By: Billy Floyd, Army Community Service

Strangulation by an intimate partner, what is that all about? Intimate partner strangulation is a very serious form of domestic violence or abuse. Why is this form of physical abuse of grave concern? While all forms of physical abuse are of concern, this article will focus upon strangulation because with as little as 10 seconds of pressure on the carotid arteries in the neck, it is enough time to deprive the brain of oxygen and cause someone to lose consciousness. If the pressure continues, brain death can occur in as quickly as a few minutes, reported by Gael Strack, chief executive officer and co-founder for Alliance for HOPE International. Strangulation is a dangerous form of partner physical abuse.

Strack reports that strangulation may be defined as “intentionally knowing, or recklessly impeding the normal breathing or circulation of the blood of a person by applying pressure to the throat or neck, regardless of whether that conduct results in any visible injury or whether there is any intent to kill or protractedly injure the victim.” Strangulation is a form of asphyxia characterized by closure of the blood vessels and/or air passages of the neck as a result of external pressure on the neck.

Is it possible to experience strangulation during a physical altercation between intimate partners/couples and show no symptoms at first? Strack reports that many people think once the strangulation stops and they can breathe again, they are not injured. The National Domestic Violence Hotline reminds us that one can experience strangulation and show no symptoms initially. They advise that if anyone has experienced this be checked by a physician as soon as possible, and especially if one begins to experience a sore throat, difficulty swallowing, neck pain, hoarseness, bruising on the neck or behind the ears, discoloration on the tongue, ringing in the ears, bloodshot eyes, dizziness, memory loss, drooling, nausea or vomiting, difficulty breathing, incontinence, a seizure, changes in mood or personality such as agitation or aggression, changes in sleep patterns, changes in vision such as blurriness/seeing double or faintness.

A medical evaluation may be crucial in detecting internal injuries and saving the life of the victim. If there are visible signs of strangulation, seek medical support.

The National Domestic Violence Hotline also notes that these are facts that may be helpful for you to know: strangulation may be a significant predictor for future lethal violence. If your partner has strangled you in the past, your risk of being killed by them may be seven times higher and strangulation is one of the most lethal forms of partner violence as unconsciousness may occur within seconds and death within minutes. Strangulation is an ultimate form of power and control, where the abuser can demonstrate control over the victim’s next breath. This action may have devastating psychological effects or a potentially fatal outcome for the victim. In 2009, the Texas Legislature passed a law making Family violence strangulation or suffocation a felony punishable by two to 10 years for the first offense and two to 20 years for subsequent convictions.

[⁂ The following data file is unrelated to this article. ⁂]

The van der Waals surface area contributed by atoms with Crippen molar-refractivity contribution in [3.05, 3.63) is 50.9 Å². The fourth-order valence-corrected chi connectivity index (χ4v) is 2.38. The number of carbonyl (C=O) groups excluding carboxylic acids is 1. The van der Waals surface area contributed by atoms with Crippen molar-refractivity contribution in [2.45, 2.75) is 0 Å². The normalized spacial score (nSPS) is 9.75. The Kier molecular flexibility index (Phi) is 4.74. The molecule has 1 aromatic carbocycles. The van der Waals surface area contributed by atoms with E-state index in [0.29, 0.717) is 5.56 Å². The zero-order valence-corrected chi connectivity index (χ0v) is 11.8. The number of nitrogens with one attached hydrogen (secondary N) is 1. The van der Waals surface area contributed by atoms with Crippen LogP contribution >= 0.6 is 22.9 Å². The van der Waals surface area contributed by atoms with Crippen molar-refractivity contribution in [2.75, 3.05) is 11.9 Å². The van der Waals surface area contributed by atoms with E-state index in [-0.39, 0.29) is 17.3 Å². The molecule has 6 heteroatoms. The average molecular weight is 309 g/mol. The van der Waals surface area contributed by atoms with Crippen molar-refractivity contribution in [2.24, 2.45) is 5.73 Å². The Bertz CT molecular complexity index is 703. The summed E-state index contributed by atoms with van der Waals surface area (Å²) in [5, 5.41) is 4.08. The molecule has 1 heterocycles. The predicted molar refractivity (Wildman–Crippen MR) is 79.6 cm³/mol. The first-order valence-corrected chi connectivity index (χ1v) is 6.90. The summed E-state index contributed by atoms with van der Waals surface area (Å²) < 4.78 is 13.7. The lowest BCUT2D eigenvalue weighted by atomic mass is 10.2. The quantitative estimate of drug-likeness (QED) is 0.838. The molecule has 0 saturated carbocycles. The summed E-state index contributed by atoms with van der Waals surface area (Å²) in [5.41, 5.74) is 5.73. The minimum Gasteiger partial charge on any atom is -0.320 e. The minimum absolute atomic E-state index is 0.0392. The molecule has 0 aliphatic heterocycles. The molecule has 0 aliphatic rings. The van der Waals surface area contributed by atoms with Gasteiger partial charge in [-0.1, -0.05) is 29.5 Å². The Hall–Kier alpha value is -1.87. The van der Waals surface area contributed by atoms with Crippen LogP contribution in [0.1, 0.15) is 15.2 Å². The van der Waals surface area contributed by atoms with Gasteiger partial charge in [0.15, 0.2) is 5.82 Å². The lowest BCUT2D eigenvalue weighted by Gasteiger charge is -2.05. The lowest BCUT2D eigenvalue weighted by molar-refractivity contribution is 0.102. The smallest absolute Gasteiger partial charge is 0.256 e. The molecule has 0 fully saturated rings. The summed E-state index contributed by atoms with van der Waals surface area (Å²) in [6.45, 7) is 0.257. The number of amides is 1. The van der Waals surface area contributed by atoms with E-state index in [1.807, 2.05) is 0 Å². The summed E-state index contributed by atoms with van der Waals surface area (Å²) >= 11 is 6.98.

Intimate partners, which includes spouses, may report their experience as being “choked” by the abuser or the abuser placed their hands around “my neck,” with visible marks about their neck or in some cases, there may be very little or no visible injury or evidence to corroborate their reported incident. Although strangulation and choking are different, if that is how the victim may describe the abuse, remember to just listen to their report. If you hear or see something, say something – report it. “Speak Up, Be a Part of the

Solution.” Partners experiencing this type of abuse, regardless of how you may describe these actions, reach out and report it, there is no right or wrong way to do so. Efforts initiated by the reporting partner to reach out for help may be presented or reported in varied forms, however, regardless of when, how or where the outcry is made, the Fort Hood ACS FAP stands ready to help. When someone is in an abusive relationship it may be very scary, especially if there are perceived barriers to getting help or being believed.

During the 2016 Fort Hood Domestic Violence Prevention Month Campaign and throughout the year, join the Fort Hood FAP (garrison and MEDCEN) to prevent and effectively intervene in incidents of abuse by reporting partner abuse and encouraging Soldiers, Family members and the community to report abuse by calling 287-CARE (2273). For victim services or to initiate a restricted or unrestricted report of partner abuse, please call 702-4953. The National Domestic Violence Hotline number is 800-799-7233. These hotlines are operational 24 hours a day, seven days a week, 365 days per year. Your efforts will assist us to reflect the Army’s theme for this October: “Speak Up, Be a Part of the Solution.”

To learn more about scheduled 2016 DVPM activities and available assistance or resources for military Families, please call the ACS FAP office at 286-6474 or the MEDCEN FAP Clinic at 553-3627.

Article Source: Strangulation: A concerning type of domestic abuse